'British Values' As Defined By The People Following Theresa May's Defence Of Radicalisation Crackdown

The Home Secretary defended the controversial new plans to protect 'British Values'
The Home Secretary defended the controversial new plans to protect 'British Values'
Stefan Rousseau/PA Archive

While defending controversial plans to fast-track a crackdown on radicalisation, Home Secretary Theresa May seemed to struggle somewhat to define what exactly the "British values" the proposals would protect.

She managed "democracy, tolerance, freedom, the rule of law," but that was about it.

So the ever-helpful Twittersphere decided to give her a hand...

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The proposals will aim to crack down on preachers like Abu Hamza, as well as the sort of radicalisation which led Mohammed Emwazi (AKA 'JIhadi John') to join the Islamic State militant group, as well as the murder of Lee Rigby.

Planned measures include introducing new orders to ban extremist organisations and restrict people who seek to radicalise youngsters.

The Prime Minister is expected to set out his intention to include the new counter-extremism bill in his Queen's Speech later this month as he chairs the first meeting of the National Security Council (NSC) since the Tories' election victory.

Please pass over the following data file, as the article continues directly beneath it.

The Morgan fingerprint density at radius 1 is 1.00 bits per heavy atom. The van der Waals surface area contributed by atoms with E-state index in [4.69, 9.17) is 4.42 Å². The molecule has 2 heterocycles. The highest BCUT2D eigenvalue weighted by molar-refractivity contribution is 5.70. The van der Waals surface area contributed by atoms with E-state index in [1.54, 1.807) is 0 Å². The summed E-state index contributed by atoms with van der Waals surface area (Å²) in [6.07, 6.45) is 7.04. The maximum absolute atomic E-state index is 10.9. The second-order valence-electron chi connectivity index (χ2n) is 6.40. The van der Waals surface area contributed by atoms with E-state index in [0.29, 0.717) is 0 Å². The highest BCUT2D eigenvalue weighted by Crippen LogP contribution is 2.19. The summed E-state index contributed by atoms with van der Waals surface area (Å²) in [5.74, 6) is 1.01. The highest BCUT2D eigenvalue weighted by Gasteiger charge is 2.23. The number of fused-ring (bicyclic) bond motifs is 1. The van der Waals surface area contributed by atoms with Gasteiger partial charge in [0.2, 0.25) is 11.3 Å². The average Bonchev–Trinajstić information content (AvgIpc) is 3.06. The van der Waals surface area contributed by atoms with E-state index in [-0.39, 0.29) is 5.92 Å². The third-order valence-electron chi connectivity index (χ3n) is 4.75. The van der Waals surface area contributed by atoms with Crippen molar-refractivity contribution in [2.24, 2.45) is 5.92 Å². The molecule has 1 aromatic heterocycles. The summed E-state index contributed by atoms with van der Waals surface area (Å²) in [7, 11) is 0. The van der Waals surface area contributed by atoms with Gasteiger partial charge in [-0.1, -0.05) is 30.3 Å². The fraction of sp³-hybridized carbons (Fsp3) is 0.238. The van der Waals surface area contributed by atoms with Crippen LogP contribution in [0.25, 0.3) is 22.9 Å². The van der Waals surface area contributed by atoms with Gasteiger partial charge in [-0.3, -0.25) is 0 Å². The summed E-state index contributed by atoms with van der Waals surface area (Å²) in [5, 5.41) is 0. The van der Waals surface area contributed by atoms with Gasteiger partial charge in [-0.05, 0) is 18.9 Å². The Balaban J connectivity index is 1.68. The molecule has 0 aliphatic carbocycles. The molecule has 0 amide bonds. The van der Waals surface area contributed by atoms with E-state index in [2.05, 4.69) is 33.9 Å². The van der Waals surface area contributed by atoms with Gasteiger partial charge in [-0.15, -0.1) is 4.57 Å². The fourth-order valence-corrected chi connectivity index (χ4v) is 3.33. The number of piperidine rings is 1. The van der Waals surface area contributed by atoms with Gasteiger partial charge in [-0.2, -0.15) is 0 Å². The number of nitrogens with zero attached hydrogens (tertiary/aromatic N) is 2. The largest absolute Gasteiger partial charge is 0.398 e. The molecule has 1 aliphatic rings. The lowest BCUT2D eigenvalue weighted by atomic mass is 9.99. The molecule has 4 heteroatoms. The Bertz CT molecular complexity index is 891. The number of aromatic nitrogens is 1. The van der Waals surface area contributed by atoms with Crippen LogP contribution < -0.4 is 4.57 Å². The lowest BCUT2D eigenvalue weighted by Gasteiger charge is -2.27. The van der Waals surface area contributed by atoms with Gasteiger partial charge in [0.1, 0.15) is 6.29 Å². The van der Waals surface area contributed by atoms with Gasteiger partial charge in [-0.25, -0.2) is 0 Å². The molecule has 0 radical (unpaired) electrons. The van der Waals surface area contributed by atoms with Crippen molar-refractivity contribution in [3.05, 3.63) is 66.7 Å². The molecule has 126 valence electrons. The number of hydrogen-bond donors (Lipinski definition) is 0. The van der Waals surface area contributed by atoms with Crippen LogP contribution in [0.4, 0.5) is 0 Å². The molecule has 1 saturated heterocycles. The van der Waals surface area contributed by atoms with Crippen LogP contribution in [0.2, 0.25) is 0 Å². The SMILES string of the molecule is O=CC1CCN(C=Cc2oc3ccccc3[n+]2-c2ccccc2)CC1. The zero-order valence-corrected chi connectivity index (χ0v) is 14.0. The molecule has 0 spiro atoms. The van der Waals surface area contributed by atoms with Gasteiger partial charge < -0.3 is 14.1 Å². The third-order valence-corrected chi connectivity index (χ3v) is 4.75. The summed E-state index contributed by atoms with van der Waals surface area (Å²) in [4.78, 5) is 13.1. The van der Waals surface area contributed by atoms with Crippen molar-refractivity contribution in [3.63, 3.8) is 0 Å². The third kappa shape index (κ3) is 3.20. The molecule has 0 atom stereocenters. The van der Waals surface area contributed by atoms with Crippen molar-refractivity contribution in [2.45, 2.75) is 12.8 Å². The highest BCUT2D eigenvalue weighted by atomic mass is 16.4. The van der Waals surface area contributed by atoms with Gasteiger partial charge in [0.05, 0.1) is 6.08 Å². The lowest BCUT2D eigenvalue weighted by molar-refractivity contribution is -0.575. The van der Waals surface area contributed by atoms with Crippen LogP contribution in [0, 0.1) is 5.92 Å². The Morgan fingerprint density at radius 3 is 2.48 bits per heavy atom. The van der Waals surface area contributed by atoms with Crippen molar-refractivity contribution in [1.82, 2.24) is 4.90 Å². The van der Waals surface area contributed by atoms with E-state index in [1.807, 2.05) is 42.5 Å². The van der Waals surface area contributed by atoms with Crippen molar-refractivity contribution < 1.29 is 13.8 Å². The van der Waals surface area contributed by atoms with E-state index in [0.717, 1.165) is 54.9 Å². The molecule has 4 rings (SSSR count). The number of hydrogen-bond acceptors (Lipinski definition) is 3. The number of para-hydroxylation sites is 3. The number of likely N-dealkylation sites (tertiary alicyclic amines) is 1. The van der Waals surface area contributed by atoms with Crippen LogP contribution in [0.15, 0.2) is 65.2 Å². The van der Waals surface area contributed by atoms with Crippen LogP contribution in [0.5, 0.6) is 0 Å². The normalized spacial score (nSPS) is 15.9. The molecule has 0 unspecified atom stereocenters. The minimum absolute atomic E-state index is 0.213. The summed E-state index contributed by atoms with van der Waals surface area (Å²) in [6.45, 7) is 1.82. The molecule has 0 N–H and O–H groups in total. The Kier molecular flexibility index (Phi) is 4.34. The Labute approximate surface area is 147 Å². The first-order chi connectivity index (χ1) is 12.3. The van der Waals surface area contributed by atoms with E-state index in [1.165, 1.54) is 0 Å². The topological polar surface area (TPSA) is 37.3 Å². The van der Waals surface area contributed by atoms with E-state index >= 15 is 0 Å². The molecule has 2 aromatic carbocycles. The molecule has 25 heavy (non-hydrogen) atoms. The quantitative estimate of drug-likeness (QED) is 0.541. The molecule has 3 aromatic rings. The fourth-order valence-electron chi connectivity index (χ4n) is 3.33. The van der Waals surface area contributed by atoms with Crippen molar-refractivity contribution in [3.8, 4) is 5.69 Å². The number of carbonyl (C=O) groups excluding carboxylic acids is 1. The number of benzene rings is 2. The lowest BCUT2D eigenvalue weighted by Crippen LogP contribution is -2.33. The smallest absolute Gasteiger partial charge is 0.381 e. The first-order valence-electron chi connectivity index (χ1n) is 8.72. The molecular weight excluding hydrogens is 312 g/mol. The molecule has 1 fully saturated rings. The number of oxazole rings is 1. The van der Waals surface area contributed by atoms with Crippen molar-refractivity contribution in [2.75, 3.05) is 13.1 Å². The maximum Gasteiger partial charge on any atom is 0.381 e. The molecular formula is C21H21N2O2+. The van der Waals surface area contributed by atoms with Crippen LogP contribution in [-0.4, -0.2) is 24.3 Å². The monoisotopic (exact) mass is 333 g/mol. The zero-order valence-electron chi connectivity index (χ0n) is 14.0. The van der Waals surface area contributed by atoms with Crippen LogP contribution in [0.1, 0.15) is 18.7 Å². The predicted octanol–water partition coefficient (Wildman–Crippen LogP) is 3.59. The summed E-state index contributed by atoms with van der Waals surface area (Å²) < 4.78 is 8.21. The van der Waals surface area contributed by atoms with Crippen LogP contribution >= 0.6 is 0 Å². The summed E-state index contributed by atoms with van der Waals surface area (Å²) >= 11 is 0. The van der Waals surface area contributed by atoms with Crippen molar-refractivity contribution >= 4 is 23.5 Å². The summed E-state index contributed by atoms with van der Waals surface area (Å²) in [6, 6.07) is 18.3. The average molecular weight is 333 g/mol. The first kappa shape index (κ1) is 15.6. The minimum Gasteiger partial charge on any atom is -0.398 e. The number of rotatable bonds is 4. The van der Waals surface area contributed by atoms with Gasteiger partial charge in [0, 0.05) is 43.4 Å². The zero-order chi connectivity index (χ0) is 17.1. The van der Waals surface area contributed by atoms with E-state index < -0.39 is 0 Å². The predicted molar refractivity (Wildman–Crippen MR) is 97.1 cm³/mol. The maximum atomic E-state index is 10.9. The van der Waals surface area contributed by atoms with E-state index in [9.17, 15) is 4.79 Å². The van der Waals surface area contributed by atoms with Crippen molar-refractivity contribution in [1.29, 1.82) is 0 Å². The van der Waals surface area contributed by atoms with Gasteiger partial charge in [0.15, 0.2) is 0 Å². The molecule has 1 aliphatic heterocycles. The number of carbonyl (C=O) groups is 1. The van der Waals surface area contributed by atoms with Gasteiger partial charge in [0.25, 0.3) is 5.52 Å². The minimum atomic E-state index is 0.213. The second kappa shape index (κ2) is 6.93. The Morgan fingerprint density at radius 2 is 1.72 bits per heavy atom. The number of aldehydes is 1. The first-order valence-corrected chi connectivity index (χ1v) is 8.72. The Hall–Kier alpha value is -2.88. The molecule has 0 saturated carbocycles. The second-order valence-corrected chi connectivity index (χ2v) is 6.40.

The new package is expected to include:

  • The introduction of banning orders for extremist organisations who use hate speech in public places, but whose activities fall short of proscription.
  • New Extremism Disruption Orders to restrict people who seek to radicalise young people;
  • Powers to close premises where extremists seek to influence others;
  • Strengthening the powers of the Charity Commission to root out charities who misappropriate funds towards extremism and terrorism;
  • Further immigration restrictions on extremists;
  • A strengthened role for Ofcom to take action against channels which broadcast extremist content.

The Government is also expected to revive controversial plans for new laws governing the retention of people's activities on the internet and social media.

In 2013, the Communications Data Bill - labelled a "snoopers' charter" by critics - was shelved after opposition from the Deputy Prime Minister Nick Clegg and the Liberal Democrats.

The Lib Dems were a thorn in the side of the Tories when it came to such issues.

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